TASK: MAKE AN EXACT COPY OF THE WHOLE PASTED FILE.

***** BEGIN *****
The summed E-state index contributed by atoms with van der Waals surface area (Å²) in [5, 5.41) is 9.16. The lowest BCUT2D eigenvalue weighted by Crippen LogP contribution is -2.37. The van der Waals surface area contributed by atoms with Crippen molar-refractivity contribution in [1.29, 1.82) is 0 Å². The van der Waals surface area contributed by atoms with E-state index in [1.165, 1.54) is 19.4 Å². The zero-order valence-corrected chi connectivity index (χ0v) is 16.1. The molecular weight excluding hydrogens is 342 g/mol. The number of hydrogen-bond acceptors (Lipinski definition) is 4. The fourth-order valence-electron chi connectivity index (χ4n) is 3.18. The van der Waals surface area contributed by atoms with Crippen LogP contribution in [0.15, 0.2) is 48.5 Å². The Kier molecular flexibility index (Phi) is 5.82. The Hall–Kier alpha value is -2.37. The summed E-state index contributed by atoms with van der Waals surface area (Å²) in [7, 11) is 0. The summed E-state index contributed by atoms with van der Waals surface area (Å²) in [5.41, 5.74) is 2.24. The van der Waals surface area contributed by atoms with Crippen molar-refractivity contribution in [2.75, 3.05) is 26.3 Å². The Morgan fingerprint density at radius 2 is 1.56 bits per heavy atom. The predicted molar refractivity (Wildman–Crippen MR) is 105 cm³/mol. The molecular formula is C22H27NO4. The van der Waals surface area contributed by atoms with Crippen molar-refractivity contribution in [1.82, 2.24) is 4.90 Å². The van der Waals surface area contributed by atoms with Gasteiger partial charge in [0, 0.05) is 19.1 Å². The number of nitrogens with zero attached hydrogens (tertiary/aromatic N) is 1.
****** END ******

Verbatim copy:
The summed E-state index contributed by atoms with van der Waals surface area (Å²) in [5, 5.41) is 9.16. The lowest BCUT2D eigenvalue weighted by Crippen LogP contribution is -2.37. The van der Waals surface area contributed by atoms with Crippen molar-refractivity contribution in [1.29, 1.82) is 0 Å². The van der Waals surface area contributed by atoms with E-state index in [1.165, 1.54) is 19.4 Å². The zero-order valence-corrected chi connectivity index (χ0v) is 16.1. The molecular weight excluding hydrogens is 342 g/mol. The number of hydrogen-bond acceptors (Lipinski definition) is 4. The fourth-order valence-electron chi connectivity index (χ4n) is 3.18. The van der Waals surface area contributed by atoms with Crippen LogP contribution in [0.15, 0.2) is 48.5 Å². The Kier molecular flexibility index (Phi) is 5.82. The Hall–Kier alpha value is -2.37. The summed E-state index contributed by atoms with van der Waals surface area (Å²) in [7, 11) is 0. The summed E-state index contributed by atoms with van der Waals surface area (Å²) in [5.41, 5.74) is 2.24. The van der Waals surface area contributed by atoms with Crippen molar-refractivity contribution in [2.75, 3.05) is 26.3 Å². The Morgan fingerprint density at radius 2 is 1.56 bits per heavy atom. The predicted molar refractivity (Wildman–Crippen MR) is 105 cm³/mol. The molecular formula is C22H27NO4. The van der Waals surface area contributed by atoms with Crippen molar-refractivity contribution in [1.82, 2.24) is 4.90 Å². The van der Waals surface area contributed by atoms with Gasteiger partial charge in [0, 0.05) is 19.1 Å². The number of nitrogens with zero attached hydrogens (tertiary/aromatic N) is 1.